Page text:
A lawsuit filed against digital music service provider MP3.com doesn't mean the record industry is against using the Internet as a means of getting music out to the masses.
So says Cary Sherman, senior executive vice president and general counsel for the Washington, D.C.-based Recording Industry Association of American (RIAA).
"The bottom line is that the legitimate record industry thinks that the Internet provides all sorts of fabulous new opportunities to get music out to consumers in new ways and finding new markets that didn't exist before," Sherman said. "The only thing (record) companies want is that the uses be licensed, and that they be legitimate uses where the creator and copyright owner get paid."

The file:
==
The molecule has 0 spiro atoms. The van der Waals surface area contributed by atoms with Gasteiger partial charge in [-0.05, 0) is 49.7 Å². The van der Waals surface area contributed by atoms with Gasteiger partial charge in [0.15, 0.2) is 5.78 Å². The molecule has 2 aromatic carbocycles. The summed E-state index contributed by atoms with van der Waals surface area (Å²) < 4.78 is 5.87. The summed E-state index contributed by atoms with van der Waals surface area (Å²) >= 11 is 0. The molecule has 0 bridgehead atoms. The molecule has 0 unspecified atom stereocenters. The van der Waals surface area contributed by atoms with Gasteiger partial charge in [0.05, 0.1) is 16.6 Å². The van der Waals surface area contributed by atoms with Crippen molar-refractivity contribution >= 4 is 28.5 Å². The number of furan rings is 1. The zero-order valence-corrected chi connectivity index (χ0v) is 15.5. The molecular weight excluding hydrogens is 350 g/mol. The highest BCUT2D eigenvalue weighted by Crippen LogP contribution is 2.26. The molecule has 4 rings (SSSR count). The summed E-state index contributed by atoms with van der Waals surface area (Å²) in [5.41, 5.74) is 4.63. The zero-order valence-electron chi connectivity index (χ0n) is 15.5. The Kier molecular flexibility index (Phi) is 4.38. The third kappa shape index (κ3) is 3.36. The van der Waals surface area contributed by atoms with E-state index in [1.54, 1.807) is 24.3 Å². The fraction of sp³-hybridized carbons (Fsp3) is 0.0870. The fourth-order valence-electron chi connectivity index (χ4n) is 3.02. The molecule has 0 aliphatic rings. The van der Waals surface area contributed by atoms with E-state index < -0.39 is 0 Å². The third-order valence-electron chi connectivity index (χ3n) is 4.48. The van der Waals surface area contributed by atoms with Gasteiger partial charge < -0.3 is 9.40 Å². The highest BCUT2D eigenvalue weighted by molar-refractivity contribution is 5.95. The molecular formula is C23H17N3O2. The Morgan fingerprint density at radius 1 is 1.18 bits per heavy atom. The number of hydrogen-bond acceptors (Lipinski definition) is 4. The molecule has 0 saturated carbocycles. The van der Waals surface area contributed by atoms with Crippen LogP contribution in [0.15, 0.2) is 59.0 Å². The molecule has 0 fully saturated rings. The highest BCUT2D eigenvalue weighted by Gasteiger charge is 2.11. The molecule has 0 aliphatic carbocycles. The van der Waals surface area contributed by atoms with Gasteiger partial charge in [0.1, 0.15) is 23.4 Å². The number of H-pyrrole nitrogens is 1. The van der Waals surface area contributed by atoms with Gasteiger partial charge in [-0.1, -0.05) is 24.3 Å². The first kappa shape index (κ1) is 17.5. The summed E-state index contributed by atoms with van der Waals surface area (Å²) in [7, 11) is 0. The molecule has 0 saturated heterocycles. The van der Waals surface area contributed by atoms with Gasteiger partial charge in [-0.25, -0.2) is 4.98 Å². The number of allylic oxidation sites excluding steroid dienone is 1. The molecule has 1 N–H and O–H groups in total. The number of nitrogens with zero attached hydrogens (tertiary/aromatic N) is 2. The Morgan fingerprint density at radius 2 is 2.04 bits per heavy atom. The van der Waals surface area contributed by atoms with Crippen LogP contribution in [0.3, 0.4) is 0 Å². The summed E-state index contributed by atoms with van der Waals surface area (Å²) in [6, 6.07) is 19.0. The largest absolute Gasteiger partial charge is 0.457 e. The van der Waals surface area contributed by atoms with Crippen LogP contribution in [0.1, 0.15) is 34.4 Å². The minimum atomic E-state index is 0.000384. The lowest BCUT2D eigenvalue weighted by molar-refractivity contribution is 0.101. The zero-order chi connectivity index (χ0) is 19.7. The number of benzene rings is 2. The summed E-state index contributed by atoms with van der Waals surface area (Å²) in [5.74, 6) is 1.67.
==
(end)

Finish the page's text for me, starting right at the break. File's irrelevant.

In late April, a U.S. District Court judge in New York ruled that La Jolla-based MP3.com infringed on copyrights held by a group of major labels by creating a database of more than 80,000 albums.
The complaint focuses on MP3.com's My.MP3.com service, which allows users to store their music digitally and then access it from anywhere via the Internet.
"What MP3.com is pursuing with their new listening service is a particular business model," Sherman said. "It's one of many things we're going to be seeing in the next couple of years. Their problem was in putting that entire system together without authorization.